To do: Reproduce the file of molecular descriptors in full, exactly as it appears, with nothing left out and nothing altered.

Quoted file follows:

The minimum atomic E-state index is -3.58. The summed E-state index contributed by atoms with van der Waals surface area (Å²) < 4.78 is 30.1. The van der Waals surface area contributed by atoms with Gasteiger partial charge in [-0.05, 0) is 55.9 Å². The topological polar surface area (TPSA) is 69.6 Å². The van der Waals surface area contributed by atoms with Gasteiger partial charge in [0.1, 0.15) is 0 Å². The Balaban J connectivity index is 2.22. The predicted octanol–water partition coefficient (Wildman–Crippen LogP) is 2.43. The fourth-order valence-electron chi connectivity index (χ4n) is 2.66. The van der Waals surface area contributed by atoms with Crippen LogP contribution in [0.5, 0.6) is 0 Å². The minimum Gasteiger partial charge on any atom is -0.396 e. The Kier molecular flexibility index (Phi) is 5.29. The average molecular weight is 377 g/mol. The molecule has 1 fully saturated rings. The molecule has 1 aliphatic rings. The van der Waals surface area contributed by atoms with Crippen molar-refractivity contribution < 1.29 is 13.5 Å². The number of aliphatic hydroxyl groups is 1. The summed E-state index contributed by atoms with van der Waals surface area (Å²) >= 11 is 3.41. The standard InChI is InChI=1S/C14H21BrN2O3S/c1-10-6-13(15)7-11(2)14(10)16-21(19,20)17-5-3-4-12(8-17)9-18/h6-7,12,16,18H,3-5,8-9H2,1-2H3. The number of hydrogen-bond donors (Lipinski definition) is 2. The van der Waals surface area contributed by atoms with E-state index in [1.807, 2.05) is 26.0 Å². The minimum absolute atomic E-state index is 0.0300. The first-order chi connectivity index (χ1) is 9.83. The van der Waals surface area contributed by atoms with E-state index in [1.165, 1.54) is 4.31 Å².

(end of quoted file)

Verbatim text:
The minimum atomic E-state index is -3.58. The summed E-state index contributed by atoms with van der Waals surface area (Å²) < 4.78 is 30.1. The van der Waals surface area contributed by atoms with Gasteiger partial charge in [-0.05, 0) is 55.9 Å². The topological polar surface area (TPSA) is 69.6 Å². The van der Waals surface area contributed by atoms with Gasteiger partial charge in [0.1, 0.15) is 0 Å². The Balaban J connectivity index is 2.22. The predicted octanol–water partition coefficient (Wildman–Crippen LogP) is 2.43. The fourth-order valence-electron chi connectivity index (χ4n) is 2.66. The van der Waals surface area contributed by atoms with Crippen LogP contribution in [0.5, 0.6) is 0 Å². The minimum Gasteiger partial charge on any atom is -0.396 e. The Kier molecular flexibility index (Phi) is 5.29. The average molecular weight is 377 g/mol. The molecule has 1 fully saturated rings. The molecule has 1 aliphatic rings. The van der Waals surface area contributed by atoms with Crippen molar-refractivity contribution < 1.29 is 13.5 Å². The number of aliphatic hydroxyl groups is 1. The summed E-state index contributed by atoms with van der Waals surface area (Å²) >= 11 is 3.41. The standard InChI is InChI=1S/C14H21BrN2O3S/c1-10-6-13(15)7-11(2)14(10)16-21(19,20)17-5-3-4-12(8-17)9-18/h6-7,12,16,18H,3-5,8-9H2,1-2H3. The number of hydrogen-bond donors (Lipinski definition) is 2. The van der Waals surface area contributed by atoms with E-state index in [1.807, 2.05) is 26.0 Å². The minimum absolute atomic E-state index is 0.0300. The first-order chi connectivity index (χ1) is 9.83. The van der Waals surface area contributed by atoms with E-state index in [1.165, 1.54) is 4.31 Å².